by Lew Watts

In Argentine tango, a tanda is a set of pieces of music — usually 3 to 5 — after which there is a short break.

I don’t suppose you’ll ever understand.
Why would you when all tango music grates
and grinds your bones to dust, and clouds are gray —
they’re never white — and why? is a verbal hand-
slap when I tap my feet through a complete tanda?
For you, the evening warmth is a silence game,
with a homely partner by your side, stayed
by strings to his wings, lashed and grounded to land.
But I even hear its rhythm in the dish-
washer and in the ring-tone on my phone.
And when I walk in Wholefoods there’s pride
of step and an urge to spin the cashier. This
is where I really go, dancing alone,
much worse than having a guilty smoke outside.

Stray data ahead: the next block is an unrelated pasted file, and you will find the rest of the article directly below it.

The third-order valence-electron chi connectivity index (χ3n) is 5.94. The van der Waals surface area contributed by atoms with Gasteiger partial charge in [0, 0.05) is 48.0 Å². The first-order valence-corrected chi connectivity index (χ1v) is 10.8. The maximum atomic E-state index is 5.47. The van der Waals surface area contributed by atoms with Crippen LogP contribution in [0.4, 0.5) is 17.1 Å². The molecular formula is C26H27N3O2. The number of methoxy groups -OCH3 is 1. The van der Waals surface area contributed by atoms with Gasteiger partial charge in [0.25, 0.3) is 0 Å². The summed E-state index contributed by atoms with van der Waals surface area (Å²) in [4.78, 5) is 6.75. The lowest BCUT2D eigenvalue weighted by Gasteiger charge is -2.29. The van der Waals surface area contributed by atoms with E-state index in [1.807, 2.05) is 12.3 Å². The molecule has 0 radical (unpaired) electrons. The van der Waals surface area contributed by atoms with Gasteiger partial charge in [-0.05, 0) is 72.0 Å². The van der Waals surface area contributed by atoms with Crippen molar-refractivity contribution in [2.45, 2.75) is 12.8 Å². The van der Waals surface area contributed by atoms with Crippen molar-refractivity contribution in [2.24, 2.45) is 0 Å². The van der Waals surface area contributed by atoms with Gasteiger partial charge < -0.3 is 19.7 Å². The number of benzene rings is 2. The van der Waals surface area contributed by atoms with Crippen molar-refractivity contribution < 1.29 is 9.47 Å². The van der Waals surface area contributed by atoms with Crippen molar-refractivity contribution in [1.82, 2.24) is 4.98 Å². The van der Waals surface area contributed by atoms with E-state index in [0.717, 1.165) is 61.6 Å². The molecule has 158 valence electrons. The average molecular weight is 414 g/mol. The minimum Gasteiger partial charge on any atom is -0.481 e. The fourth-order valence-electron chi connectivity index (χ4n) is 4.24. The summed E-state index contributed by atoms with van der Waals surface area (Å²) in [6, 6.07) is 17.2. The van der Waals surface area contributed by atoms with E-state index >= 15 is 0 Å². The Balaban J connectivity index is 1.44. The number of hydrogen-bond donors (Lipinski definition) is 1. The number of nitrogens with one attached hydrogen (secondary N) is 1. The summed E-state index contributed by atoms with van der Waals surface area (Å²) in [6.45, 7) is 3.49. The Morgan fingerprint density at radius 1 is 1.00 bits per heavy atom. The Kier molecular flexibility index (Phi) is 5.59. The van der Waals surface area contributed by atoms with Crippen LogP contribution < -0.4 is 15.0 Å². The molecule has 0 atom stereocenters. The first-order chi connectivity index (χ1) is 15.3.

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Lew Watts is originally from Wales. After many years working in Europe, Africa and the Middle East, he now lives in the US, working as an energy consultant in Washington DC. His poetry has been published previously in various magazines and anthologies in Europe, and his first US work will appear this year in Decanto (UK), Modern Haiku, New Mexico Poetry Review, Ribbons, Raintown Review and Umbrella.
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Pat Jones
Published 20 May 2010